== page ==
The disabled driving force behind Evtec's automotive parts
Evtec produces millions of automotive parts and a third of its employees are people with disabilities
As we have seen over the past year or so, the automotive industry can be a hugely positive force. From car makers adapting factories to make ventilators and personal protective equipment, to firms such as Jaguar Land Rover lending hundreds of vehicles to help emergency response organisations deal with the pandemic, there’s a great deal of goodwill out there.
It would be naive to pretend that firms don’t keep a close eye on the bottom line, though, because as a sophisticated and competitive industry, efficient, effective working practices are essential. Those concepts may seem mutually exclusive on initial consideration: how can you be ruthlessly competitive, while also bringing benefits to the wider community at large, or looking out for those who may not have all the advantages that some people enjoy?
Evtec Automotive is a great example of a firm showing it’s possible to combine these seemingly contradictory philosophies. The company manufacturers components for car makers, including wiring assemblies and EV battery cooling systems, producing around six million parts a year from its factory in Coventry. It’s a sophisticated business, working with 600 suppliers around the world, and making parts for the likes of Ford and Jaguar Land Rover.
What sets Evtec apart, though, is that it is committed to ensuring that around a third of its workforce are people with disabilities, showing that a socially responsible ethos is more than compatible with a complex, competitive firm.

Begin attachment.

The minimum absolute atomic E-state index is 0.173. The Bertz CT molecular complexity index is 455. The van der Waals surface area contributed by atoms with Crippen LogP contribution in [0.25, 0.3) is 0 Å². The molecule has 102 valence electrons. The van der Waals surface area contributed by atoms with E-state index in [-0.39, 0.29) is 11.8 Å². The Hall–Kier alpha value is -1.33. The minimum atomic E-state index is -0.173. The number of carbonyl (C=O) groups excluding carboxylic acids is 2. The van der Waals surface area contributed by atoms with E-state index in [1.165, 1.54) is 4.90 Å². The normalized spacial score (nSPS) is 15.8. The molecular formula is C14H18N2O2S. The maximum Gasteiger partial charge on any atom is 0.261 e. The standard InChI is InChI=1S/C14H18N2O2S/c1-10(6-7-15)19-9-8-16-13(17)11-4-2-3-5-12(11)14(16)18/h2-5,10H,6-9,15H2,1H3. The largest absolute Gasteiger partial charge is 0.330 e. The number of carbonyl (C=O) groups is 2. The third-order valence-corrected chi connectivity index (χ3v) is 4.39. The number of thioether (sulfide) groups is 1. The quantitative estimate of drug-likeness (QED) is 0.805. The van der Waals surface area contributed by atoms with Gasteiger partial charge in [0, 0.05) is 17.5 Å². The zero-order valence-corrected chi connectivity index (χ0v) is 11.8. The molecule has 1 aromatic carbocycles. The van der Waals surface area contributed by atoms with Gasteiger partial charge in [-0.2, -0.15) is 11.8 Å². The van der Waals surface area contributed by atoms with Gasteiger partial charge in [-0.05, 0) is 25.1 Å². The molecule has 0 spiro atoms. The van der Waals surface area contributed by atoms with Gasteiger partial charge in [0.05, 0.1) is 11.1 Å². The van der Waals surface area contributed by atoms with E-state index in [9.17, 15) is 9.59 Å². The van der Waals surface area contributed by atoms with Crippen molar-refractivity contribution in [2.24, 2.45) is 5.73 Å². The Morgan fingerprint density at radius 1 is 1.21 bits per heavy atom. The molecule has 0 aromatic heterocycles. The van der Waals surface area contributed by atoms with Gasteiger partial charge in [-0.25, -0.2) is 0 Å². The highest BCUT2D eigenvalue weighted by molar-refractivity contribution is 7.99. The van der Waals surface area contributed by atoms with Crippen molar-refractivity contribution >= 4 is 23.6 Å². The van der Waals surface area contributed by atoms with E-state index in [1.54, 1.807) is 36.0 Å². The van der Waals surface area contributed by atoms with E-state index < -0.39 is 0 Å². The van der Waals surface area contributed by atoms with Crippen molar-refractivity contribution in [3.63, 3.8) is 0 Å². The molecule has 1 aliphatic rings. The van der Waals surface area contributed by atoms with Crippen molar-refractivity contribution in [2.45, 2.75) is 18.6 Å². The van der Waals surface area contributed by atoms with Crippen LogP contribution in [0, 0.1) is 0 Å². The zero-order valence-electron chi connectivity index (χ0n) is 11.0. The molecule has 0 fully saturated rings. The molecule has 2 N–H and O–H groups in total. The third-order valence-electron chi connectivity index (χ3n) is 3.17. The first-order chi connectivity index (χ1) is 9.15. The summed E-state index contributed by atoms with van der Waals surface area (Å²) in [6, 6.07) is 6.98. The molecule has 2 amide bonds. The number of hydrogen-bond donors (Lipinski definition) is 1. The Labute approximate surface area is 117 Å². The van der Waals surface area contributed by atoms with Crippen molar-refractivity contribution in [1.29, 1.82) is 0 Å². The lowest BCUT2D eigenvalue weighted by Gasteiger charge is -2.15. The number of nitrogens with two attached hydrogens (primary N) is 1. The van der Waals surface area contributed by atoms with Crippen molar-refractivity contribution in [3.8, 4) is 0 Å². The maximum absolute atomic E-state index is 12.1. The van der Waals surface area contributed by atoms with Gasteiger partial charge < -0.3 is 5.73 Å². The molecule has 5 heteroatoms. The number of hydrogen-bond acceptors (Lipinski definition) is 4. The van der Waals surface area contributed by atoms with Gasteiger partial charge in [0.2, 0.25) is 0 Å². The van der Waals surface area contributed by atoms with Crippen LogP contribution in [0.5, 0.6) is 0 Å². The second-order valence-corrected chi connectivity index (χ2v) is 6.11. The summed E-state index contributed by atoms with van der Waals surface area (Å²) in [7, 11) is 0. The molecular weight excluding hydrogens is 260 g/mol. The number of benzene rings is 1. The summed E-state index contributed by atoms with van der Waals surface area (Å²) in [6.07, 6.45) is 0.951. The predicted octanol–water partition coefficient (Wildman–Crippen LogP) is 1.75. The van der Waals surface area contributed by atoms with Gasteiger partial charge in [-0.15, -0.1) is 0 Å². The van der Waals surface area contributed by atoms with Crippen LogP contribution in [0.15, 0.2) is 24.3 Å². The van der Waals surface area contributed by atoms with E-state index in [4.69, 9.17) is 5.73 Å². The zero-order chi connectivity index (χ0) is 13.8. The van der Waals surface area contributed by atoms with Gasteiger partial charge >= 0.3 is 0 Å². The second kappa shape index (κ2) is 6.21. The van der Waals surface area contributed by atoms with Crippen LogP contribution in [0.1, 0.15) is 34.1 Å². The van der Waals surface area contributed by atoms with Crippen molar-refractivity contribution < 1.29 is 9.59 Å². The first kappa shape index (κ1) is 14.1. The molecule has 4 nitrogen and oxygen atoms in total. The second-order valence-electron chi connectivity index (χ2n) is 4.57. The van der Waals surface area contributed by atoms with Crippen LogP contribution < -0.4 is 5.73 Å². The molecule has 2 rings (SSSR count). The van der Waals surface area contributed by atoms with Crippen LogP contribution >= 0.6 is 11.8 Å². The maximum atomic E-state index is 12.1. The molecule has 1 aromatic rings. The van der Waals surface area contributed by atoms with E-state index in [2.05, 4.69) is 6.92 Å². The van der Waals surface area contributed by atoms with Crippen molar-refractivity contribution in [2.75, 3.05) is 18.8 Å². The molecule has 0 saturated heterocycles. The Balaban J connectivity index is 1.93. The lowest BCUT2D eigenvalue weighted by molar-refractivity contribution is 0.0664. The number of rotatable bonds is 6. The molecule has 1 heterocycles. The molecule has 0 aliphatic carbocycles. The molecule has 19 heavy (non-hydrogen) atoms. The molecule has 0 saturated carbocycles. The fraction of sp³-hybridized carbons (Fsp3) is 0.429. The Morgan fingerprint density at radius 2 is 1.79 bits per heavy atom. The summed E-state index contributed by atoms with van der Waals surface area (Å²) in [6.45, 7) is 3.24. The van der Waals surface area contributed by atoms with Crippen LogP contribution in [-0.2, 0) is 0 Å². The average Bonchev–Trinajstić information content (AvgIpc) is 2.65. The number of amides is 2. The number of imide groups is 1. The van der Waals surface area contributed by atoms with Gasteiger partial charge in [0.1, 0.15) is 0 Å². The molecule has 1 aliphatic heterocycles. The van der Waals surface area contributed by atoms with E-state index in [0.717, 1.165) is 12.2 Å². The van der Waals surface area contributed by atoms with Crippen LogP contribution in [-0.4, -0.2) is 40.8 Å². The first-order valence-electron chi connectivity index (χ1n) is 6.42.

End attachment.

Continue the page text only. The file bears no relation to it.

To understand Evtec’s business model one needs to go back to 1945 and the end of the Second World War, when Ernest Bevin and the Department for Work and Pensions set up Remploy, an endeavour that gave employment to injured service men and women, as well as coal miners who had been victims of accidents in the pits.
Remploy operated a variety of businesses over the next few decades, making everything from nuclear-protection suits to school furniture (most of us will have sat on a Remploy chair during our education), as well as automotive parts.
Fast forward to 2013 and the Government sold Remploy off, with the site that now exists as Evtec bought by Arlington Automotive. This firm went into administration in May last year, partly due to difficulties linked to the Covid-19 pandemic, at which point the entire future of the business, including its commitment to employing people with disabilities, looked set to vanish.
But with Ford and Jaguar Land Rover keen to keep the business operational, the firms contacted David Roberts, a very experienced automotive exec with stints at Chrysler and Aston Martin, among others, under his belt. He had previously been chairman of the Arlington Group, having left in 2015, so it made sense for Ford and JLR to turn to him.